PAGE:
Tips: Moisturize the neck and cheeks thoroughly as these areas can become quite dry; treat pimples with a cleansing stick.
Cautions: Do not be templed to use harsh cleansers or toners as these will strip away natural oils. Never pick at blackheads or pimples; consult your doctor if acne develops.

Sensitive skin

Looks: Clear, but easily becomes red and blotchy. Feels: Hot, burning, or stinging when irritated. Problems: Reacts when it comes into contact with an allergen or an irritant, either externally or internally; can develop swellings, bumps under the skin, and flakiness.
Use a hypoallcrgenic clcanser that is free of possible irritants or allergic substances. Avoid using soap, which can strip away the skin’s protective layer and so make it more sensitive.
Use a hypoallergenic or alcohol-free toner.
Use a hypoallergenic protective cream, preferably with an added sunscreen.
Tip: Watch for hypoallergenic cosmetic and sun-care products, too.
Caution: Never use new products without testing them first and waiting 24 hours to see if a reaction develops.

Makeup Spring Bride

A romantic fairy-tale style for those „ special occasions when you have to look your very best. The secret is a makeup style that is beautiful and bewitching, but never heavy or harsh. Skin looks natural and fresh with just the lightest touch of a pale foundation and a dusting of blusher, while eyes are clear and captivating.

The strong mahogany color of the lips strikes an unusual note and introduces a more grown-up edge. Tightly curled locks frame the whole face and help enhance the pre-Raphaelite effect.

♦    Do not be tempted to wear too much mascara; this would make the eyes look too heavy and dark for the fresh, romantic mood.

♦    Tty painting nails with green polish to enhance the look of the accessories.

♦    Choosing the right accessories is very important. Keep them as
natural and unobtrusive as possible but in keeping with the fairy-tale princess style. Fresh flowers and greenery look great woven into textured hair.

♦ To achieve this hair style, curl hair tightly all over and then brush through, separating curls out slightly. Alternatively, put hair up in a loose bun with gentle tendrils hanging down.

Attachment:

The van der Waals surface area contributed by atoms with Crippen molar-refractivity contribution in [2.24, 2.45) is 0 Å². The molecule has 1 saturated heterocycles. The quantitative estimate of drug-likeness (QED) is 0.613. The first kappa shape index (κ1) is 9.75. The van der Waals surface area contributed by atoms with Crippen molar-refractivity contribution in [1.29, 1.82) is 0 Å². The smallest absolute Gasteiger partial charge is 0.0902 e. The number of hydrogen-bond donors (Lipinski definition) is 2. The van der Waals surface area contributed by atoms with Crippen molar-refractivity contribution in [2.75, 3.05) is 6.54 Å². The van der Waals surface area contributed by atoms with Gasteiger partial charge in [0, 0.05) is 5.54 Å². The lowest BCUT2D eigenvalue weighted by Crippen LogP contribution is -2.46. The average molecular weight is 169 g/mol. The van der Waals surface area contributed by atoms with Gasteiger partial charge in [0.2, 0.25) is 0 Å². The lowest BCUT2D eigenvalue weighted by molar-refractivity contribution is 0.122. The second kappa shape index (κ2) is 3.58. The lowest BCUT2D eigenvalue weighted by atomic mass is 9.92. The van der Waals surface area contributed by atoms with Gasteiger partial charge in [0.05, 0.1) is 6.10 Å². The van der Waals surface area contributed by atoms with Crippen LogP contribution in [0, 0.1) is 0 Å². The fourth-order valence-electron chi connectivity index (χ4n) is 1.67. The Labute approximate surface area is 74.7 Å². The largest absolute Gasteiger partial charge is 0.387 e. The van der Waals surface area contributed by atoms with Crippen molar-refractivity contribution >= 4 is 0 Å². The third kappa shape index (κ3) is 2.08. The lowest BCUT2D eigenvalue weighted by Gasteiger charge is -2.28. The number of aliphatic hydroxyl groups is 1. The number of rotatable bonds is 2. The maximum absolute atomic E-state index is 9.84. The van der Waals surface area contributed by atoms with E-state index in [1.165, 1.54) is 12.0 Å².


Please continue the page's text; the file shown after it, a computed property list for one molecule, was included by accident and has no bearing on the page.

1 Moisturize and apply a very pale cake foundation to the face and neck.
2    Brush eyebrows into shape and gently fill in any gaps with a brown eyeshadow.
3 Cover the eyelid with a light green eyeshadow. Use a coral eyeshadow along the socket line and blend up to the brow. Brush a dark green shadow from the center of the lid to the outer corner. Use the dark green shadow to line the top and bottom lashes.
4 Curl the eyelashes if necessary. Brush lashes with black mascara but be careful not to apply loo much.
5 Dust the cheekbones lightly with a dark orange blusher and blend well.
6 Line lips with a mahogany lip liner. Fill in with a matching lipstick and finish off with k a clear-effect lip gloss.

Makeup Active Aqua

This vibrant, waterproof style is designed for long, hot summer  days when you want to spend as much time as possible outdoors and be completely confident that your makeup is not running or smudging. The eye area is brightened and enlarged with a specially formulated eye foundation instead of eyeshadows, and lashes are gently defined with a light coating of waterproof mascara. A hint of cream blusher and strong orange lips add a glamorous touch to an essentially sporty look.

♦    Before using a waterproof mascara, always check that you have a suitable remover for it.

♦    Paint nails in a strong color that either matches or balances the vibrant tone of the lipstick, such as the orange lips and red nails shoivn here.

♦    This is a relaxed daytime effect that suits activewear rather than anythingformal or frilly. Minimize jewelry and accessories; they are not in keeping with this style.

♦    This type of makeup works well with a sharply cut hair style such as a well-defined boy-cut – avoid anything that might look overstyled. Keep long hair out of the way in a high ponytail.

1 Moisturize and apply a natural-colored cake foundation.

2 Use a specially formulated eye foundation all over the eye area to even out the skin tone.

3 Brush eyebrows into shape and fill in any gaps with a brown eyebrow pencil.

4 Curl eyelashes if necessary and lightly coat top and bottom lashes with waterproof black mascara.

5 Gently blend an orange cream blusher in circles onto the cheekbones.

6 Line lips with a dark orange lip liner and fill in with an orange lip pencil or lip color.